From Bangladesh to Qatar to the United States, legislation protecting migrant domestic workers is sorely needed. But in the lack of legislative action, education and organizing within migrant domestic worker communities – and the public – appears to be the best hope to put the brakes on this downward spiral.
Supporters of Islamist extremist movements took to social media streams on Tuesday to slam U.S.-led airstrikes in Syria against the militant group calling itself the Islamic State [IS].
And as a new front in the Syrian civil war has opened, analysts say militant fighters could change the way they use social media.
IS militants, which used social media with particular skill, could be affected more than some of the other groups - such as Jabhat al-Nusra, an al-Qaida offshoot in Syria - analysts say.
Verifying the identity, location and affiliation of the accounts of extremists groups is nearly impossible. But they seemed to make no effort to cloak their anger on social media.
One user calling himself @Khalid_Maghrebi posted a photo of what he said was an innocent child killed in the strikes. The same image of the same dead toddler was used across numerous jihadist accounts, al though it was impossible to verify if the child was a victim of the strikes.
This user added that the strikes killed fighters from the UK and the Netherlands.
Another pro-extremist account, @MohammedGhazzal, who claims to have been on the ground where some of the strikes occurred, warned jihadists to be careful.
Extremists also noted that IS was not the only group targeted.
And there was anger at the US.
“Abu Rumaysah,” an influential disseminator of jihadist information, tweeted a veiled threat.
Let history record that it was USA that violently attacked the Caliphate first. May it be etched in the hearts of every single Westerner.
– Abu Rumaysah (@aburumaysah1403) September 23, 2014
One account claiming to be on the “battlefields of Syria” and calling themselves @chechclearr, called the strikes “a war on Islam.”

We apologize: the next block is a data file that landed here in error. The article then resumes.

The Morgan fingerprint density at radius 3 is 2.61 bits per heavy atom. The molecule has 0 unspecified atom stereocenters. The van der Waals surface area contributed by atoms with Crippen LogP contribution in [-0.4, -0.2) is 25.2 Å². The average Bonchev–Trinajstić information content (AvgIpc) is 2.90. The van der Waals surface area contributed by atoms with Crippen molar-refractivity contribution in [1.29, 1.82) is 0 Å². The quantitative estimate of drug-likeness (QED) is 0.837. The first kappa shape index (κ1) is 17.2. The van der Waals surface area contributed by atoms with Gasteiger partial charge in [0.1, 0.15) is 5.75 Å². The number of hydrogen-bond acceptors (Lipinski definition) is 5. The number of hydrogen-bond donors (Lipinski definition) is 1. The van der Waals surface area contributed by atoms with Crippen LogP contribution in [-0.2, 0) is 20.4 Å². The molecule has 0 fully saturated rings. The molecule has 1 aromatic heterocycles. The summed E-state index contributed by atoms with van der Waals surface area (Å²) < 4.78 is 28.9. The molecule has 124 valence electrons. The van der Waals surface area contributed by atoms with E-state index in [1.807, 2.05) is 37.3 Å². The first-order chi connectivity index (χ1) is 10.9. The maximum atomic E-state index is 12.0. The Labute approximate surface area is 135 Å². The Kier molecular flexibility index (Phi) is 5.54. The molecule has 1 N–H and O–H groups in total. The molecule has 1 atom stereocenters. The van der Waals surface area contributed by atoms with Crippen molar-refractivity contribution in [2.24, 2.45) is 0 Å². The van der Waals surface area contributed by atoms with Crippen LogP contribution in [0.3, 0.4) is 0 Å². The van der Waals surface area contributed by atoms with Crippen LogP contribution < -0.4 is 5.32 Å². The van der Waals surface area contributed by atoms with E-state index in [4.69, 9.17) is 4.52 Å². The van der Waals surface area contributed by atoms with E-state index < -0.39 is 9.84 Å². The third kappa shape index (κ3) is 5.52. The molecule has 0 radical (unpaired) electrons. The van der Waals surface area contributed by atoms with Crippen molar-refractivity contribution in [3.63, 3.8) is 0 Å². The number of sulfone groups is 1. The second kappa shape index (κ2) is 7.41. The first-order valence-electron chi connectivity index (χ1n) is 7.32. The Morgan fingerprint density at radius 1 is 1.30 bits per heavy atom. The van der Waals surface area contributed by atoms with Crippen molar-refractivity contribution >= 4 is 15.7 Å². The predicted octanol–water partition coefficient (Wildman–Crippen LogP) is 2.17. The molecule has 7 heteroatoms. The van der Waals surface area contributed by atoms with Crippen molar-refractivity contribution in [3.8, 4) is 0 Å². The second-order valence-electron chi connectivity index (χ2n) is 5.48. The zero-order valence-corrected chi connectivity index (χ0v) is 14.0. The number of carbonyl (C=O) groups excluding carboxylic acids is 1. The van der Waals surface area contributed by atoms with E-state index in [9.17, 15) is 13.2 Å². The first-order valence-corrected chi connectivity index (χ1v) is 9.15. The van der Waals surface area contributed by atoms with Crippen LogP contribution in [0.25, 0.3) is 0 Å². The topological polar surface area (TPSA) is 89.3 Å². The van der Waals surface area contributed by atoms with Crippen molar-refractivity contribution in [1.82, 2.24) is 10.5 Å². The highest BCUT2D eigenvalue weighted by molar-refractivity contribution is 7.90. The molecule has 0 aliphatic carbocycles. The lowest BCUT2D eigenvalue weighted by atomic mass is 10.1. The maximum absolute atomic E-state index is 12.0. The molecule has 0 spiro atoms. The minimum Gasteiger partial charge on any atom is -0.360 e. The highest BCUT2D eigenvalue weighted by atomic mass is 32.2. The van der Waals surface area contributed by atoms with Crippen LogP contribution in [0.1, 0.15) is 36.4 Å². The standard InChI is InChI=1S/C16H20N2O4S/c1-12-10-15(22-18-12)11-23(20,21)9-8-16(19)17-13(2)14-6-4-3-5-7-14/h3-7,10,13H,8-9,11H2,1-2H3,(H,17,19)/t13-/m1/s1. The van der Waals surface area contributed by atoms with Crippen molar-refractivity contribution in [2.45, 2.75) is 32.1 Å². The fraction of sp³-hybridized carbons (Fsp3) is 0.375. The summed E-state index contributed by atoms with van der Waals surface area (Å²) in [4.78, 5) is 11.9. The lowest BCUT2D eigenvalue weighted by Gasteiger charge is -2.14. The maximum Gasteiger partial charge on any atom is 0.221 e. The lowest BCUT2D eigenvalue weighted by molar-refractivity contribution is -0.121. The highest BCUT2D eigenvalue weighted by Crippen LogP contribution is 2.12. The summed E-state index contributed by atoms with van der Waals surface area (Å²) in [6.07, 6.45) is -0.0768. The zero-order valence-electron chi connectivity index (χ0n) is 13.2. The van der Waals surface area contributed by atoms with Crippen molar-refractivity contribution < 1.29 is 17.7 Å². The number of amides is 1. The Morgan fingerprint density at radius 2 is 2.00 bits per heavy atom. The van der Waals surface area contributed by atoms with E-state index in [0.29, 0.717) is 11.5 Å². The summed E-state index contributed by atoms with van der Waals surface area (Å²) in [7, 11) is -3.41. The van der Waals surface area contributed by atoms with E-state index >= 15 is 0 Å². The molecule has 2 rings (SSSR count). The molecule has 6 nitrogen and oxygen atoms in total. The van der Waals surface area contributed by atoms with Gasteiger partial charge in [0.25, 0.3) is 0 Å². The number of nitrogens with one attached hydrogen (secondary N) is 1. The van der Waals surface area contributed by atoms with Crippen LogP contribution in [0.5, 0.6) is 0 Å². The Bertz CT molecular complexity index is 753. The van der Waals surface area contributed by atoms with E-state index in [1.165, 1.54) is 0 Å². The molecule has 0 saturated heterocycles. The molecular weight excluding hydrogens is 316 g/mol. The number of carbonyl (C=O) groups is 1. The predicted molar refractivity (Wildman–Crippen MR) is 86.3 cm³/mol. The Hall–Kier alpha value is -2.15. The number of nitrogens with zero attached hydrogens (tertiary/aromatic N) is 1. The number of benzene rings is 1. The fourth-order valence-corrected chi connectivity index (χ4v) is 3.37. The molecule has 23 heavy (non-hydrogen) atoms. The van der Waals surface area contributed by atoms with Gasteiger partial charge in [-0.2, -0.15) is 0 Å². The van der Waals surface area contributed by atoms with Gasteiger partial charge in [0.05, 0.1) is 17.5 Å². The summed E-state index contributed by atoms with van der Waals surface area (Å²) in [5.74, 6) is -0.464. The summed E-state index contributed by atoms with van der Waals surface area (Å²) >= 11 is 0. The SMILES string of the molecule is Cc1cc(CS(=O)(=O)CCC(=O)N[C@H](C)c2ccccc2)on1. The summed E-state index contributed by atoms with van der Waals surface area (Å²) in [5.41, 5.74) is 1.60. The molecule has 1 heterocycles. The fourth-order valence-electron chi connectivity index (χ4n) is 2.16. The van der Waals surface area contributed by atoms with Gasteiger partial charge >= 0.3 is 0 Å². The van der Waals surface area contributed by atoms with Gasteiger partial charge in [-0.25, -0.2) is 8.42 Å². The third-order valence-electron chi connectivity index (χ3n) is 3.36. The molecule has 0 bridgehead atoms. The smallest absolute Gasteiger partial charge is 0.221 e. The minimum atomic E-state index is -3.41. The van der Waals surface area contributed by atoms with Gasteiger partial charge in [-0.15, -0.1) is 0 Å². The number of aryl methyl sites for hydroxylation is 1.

Like cowards from the sky. This is like Ive said before not just a war on State, but a war on Islam, a war on the Muslims of Syria and Iraq.
– Isrāfīl Yılmaz (@chechclearr) September 23, 2014
Anger among militants was also pointed at the Arab states which reportedly joined the US in the strikes, including Bahrain, Saudi Arabia, the United Arab Emirates, Jordan and Qatar.
Celebrating #SaudiNationalDay on the same day your apostate king helped the U.S. killing Muslims in #Syria! What a great day for your king
– خالد المغربي (@Khalid_Maghrebi) September 23, 2014
This category of Tweet could be harmful to the militants’, particularly IS’s, cause, says Erin Saltman of the London-based Quilliam Foundation, a counterterrorism think-tank.
“The depiction of the enemy is becoming larger and larger,” she said, noting the countries joining the US are large Sunni Arab countries. She said adding Muslim countries to the enemies list could leave IS “marginalized as the extremist terrorist organization that they are.”
One user, @ArmyOvJustice, who claims to be “witnessing the birth of the caliphate,” predicted the Arab countries would soon stop participating in the strikes.
Saltman said airstrikes could change the way extremists, particularly IS, uses social media.
Compared to al-Qaida, which used a very centralized method of disseminating its propaganda, ISIS is extremely decentralized, she said.
“ISIS took a new approach so that information could be spread out in as many languages and as fluently as possible,” she said.
First off, the bombing could simply make it harder to tweet, said Jytte Klausen a Brandeis University professor and founder of the Western Jihadism Project, which focuses on jihadi activities in the West.
“Bombing Raqqa may take down Internet connectivity for a while,” she said, adding that temporary satellite connections would likely limit the impact of any terrestrial disruption.
Saltman said that now that the US bombing Syria, IS might try to more tightly control its social media output, because some of the information could be used against IS. But she said it would be hard to do that with “such a decentralized group of actors in different localities.”
“You wonder how much that's monitored,” she said.
Robbed of a freewheeling social media presence, IS could find itself hamstrung.
“With social media it’s easier to tell people you’re stronger than you are, she said. “Many researchers are arguing that this is not an incredibly strong army. The longer they are left alone, they more validity they seem to have. The more successful they seem, the more people will join.”
Tiffany Williams is a senior staffer for the Global Economy Project of the Institute for Policy Studies and the coordinator of the Beyond Survival Campaign at the National Domestic Workers Alliance.